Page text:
Tag Archives: Diamond

MARTIN’S SIDE PIECE

When used in Buddhist literature, the Sanskrit word vajra usually is defined “diamond” or “adamantine.” It can also mean “thunderbolt,” although this definition of vajra is more often associated with Hinduism.

A diamond is spotlessly pure and indestructible. As such, the word vajra sometimes signifies enlightenment, or the absolute reality of shunyata, “emptiness.”

The vajra also is ritual object associated with Tibetan Buddhism, also called by its Tibetan name, dorje. These objects usually are made of bronze, vary in size and have three, five or nine spokes that usually close at each end in lotus shape. The number of spokes and the way they come together, or not, at the ends have numerous symbolic meanings.

In Tibetan ritual, the vajra often is used together with a bell. The vajra is held in the left hand and represents the male principle, upaya, action or means. The bell is held in the right hand and represents the female principle, prajna, wisdom.

A double dorje, or vishvavajra, are two dorjes connected to form a cross. A double dorje represents the foundation of the physical world and is also associated with certain tantric deities.

 

Martin is one of Ade’s most supportive customers. Besides the Barong chest piece and the full Wayang sleeve, he know got an amazing side piece done by Ade. This will be continued later with the Tibetan Bell in the same idea on his other side.

Thanks Martin for all your support so far!

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VAJRA CHEST

Vajra. In Sanskrit word meaning both thunderbolt and diamond. Vajra was also the son of Aniruddha and great grandson of Shri Krishna. As a material device, the vajra is a ritual object, a short metal weapon—originally a kind of fist-iron like Japanese yawara—that has the symbolic nature of a diamond (it can cut any substance but not be cut itself) and that of the thunderbolt (irresistible force).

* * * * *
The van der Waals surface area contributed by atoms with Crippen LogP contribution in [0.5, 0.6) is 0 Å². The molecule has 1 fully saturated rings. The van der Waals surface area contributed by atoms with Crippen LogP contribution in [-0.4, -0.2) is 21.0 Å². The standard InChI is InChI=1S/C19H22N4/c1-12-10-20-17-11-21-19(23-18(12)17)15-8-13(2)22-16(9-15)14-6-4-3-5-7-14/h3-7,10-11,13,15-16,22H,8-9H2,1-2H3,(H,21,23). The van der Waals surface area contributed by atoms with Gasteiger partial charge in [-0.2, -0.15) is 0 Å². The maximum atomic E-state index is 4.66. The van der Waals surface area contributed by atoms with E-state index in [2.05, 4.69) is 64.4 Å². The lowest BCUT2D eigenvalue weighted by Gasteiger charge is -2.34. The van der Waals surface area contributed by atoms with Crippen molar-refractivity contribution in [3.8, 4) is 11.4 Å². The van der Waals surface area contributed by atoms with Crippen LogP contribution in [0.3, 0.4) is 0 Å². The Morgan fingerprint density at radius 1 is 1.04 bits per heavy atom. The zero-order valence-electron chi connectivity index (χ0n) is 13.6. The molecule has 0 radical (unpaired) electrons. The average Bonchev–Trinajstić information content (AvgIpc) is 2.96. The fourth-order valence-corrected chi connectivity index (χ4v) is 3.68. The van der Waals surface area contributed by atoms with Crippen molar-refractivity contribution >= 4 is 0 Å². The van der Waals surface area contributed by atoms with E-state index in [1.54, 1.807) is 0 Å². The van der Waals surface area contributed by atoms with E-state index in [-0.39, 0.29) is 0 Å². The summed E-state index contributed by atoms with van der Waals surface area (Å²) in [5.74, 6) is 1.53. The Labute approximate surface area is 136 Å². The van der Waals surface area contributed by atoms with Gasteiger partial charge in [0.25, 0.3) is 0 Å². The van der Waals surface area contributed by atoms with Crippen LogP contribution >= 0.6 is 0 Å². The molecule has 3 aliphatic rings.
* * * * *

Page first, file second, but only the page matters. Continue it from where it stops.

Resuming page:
The vajra is believed to represent firmness of spirit and spiritual power. It is a ritual tool or spiritual implement which is symbolically used by Buddhism, Jainism and Hinduism, all of which are traditions of Dharma. Because of its symbolic importance, the vajra spread along with Indian religion and culture to other parts of Asia. It was used as both a weapon and a symbol in Nepal, India, Tibet, Bhutan, Siam, Cambodia, Myanmar, China, Korea and Japan.

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TATTOO CONVENTION ANTWERPEN

We didn’t plan to go in the first place, but we decided to join the Tattoo Convention in Antwerpen this week. Our friend, Andy, from Tattoo Left Hand in Driebergen got an beautiful tattoo by Ade and he decided to join a contest on the convention and Ade won the 1st price in the category Tribal or Celtic! Thank you Andy, Nicole, Guy and all the other people for this amazing weekend!

14 April we will be heading back to Indonesia, and we probably will be back around July!

 

 

All photo’s made by Lielo photography.

 

 

 

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BODY ART FESTIVAL BANDUNG

We had a blast at Body Art Festival in Bandung! 2 days of fun, meeting people, promoting our work, making tattoo’s and watching other people getting tattooed! And we kicked ass as our team! Durga won the first price in the category Tribal and Ade won the third place in that category!  Here is a photo impression of the convention, also including some photo’s of the tattoo’s Ade made this last weeks.

 

All photo’s are made by Lielo.

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